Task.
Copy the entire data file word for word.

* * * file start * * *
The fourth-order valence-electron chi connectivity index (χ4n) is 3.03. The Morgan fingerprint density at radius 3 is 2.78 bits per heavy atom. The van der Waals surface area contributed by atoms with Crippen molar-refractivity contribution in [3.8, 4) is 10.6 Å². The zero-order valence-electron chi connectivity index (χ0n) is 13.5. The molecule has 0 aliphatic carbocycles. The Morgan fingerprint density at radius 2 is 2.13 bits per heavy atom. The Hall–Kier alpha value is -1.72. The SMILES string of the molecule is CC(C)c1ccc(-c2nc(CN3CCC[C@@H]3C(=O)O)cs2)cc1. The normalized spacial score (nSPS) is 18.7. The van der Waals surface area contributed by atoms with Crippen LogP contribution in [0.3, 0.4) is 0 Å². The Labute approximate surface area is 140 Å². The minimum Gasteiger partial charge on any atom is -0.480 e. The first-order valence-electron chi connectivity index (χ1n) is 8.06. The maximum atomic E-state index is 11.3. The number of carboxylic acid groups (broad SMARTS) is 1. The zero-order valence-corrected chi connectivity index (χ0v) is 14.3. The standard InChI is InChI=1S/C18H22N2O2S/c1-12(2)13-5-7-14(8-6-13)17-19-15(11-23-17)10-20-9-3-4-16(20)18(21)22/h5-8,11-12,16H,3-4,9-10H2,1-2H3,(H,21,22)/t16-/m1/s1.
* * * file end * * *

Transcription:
The fourth-order valence-electron chi connectivity index (χ4n) is 3.03. The Morgan fingerprint density at radius 3 is 2.78 bits per heavy atom. The van der Waals surface area contributed by atoms with Crippen molar-refractivity contribution in [3.8, 4) is 10.6 Å². The zero-order valence-electron chi connectivity index (χ0n) is 13.5. The molecule has 0 aliphatic carbocycles. The Morgan fingerprint density at radius 2 is 2.13 bits per heavy atom. The Hall–Kier alpha value is -1.72. The SMILES string of the molecule is CC(C)c1ccc(-c2nc(CN3CCC[C@@H]3C(=O)O)cs2)cc1. The normalized spacial score (nSPS) is 18.7. The van der Waals surface area contributed by atoms with Crippen LogP contribution in [0.3, 0.4) is 0 Å². The Labute approximate surface area is 140 Å². The minimum Gasteiger partial charge on any atom is -0.480 e. The first-order valence-electron chi connectivity index (χ1n) is 8.06. The maximum atomic E-state index is 11.3. The number of carboxylic acid groups (broad SMARTS) is 1. The zero-order valence-corrected chi connectivity index (χ0v) is 14.3. The standard InChI is InChI=1S/C18H22N2O2S/c1-12(2)13-5-7-14(8-6-13)17-19-15(11-23-17)10-20-9-3-4-16(20)18(21)22/h5-8,11-12,16H,3-4,9-10H2,1-2H3,(H,21,22)/t16-/m1/s1.